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I Rescued a Human Today

His eyes met mine as he walked down the corridor peering apprehensively into our kennels. I felt his need instantly and knew I had to help him. I wagged my tail, not too exuberantly so he wouldn’t be afraid.

As he stopped at my kennel, I blocked his view from a little accident I had in the back of my cage. I didn’t want him to know that I hadn’t been walked today. Sometimes the shelter keepers get too busy and I didn’t want him to think poorly of them.

As he read my kennel card, I hoped that he wouldn’t feel sad about my past. I only have the future to look forward to and want to make a difference in someone’s life. He got down on his knees and made little kissy sounds at me. I shoved my shoulder and side of my head up against the bars to comfort him. Gentle fingertips caressed my neck; he was desperate for companionship. A tear fell down his cheek and I raised my paw to assure him that all would be well. Soon my kennel door opened and his smile was so bright that I instantly jumped into his arms. I would promise to keep him safe. I would promise to always be by his side. I would promise to do everything I could to see that radiant smile and sparkle in his eyes. He was so fortunate that he came down my corridor. So many more are out there who haven’t walked the corridors. So many more to be saved.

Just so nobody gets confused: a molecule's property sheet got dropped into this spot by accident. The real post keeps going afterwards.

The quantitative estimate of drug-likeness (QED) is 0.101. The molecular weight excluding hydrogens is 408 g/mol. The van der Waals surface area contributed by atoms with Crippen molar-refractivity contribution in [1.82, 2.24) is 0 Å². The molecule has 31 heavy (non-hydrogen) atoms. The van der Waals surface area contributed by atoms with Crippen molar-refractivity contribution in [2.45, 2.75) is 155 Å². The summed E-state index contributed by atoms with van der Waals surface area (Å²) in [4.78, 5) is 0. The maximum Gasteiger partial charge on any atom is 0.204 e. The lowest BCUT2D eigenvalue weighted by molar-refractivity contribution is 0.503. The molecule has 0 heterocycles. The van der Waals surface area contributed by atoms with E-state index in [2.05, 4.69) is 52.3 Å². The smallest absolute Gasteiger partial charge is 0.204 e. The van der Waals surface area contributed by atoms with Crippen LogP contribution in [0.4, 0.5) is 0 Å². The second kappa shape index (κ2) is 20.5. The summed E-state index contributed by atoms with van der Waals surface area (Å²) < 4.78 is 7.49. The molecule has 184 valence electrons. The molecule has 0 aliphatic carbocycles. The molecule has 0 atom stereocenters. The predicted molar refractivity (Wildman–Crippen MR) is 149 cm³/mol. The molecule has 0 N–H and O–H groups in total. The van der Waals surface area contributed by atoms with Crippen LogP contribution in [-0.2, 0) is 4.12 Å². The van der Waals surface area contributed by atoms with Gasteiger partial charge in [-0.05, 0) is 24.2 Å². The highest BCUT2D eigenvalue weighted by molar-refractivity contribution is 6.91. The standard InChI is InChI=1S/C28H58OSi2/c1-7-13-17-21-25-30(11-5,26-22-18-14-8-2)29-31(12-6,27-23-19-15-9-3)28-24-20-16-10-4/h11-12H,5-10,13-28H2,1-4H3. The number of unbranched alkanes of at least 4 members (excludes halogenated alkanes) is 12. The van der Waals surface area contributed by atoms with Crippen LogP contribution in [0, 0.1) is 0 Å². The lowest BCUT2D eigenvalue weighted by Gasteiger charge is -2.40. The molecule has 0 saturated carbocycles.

At least I could save one. I rescued a human today.

Author: Janine Allen CPDT

Written by Janine Allen CPDT, Rescue Me Dog’s professional dog trainer. Janine’s passion is working with people and their dogs. She provides demonstrations for those who have adopted shelter dogs, lends email support to adopted dog owners that need information beyond our Training Support Pages, and aids shelter staff and volunteers in understanding dog behavior to increase their adoptability. Copyright 2012 Rescue Me Dog;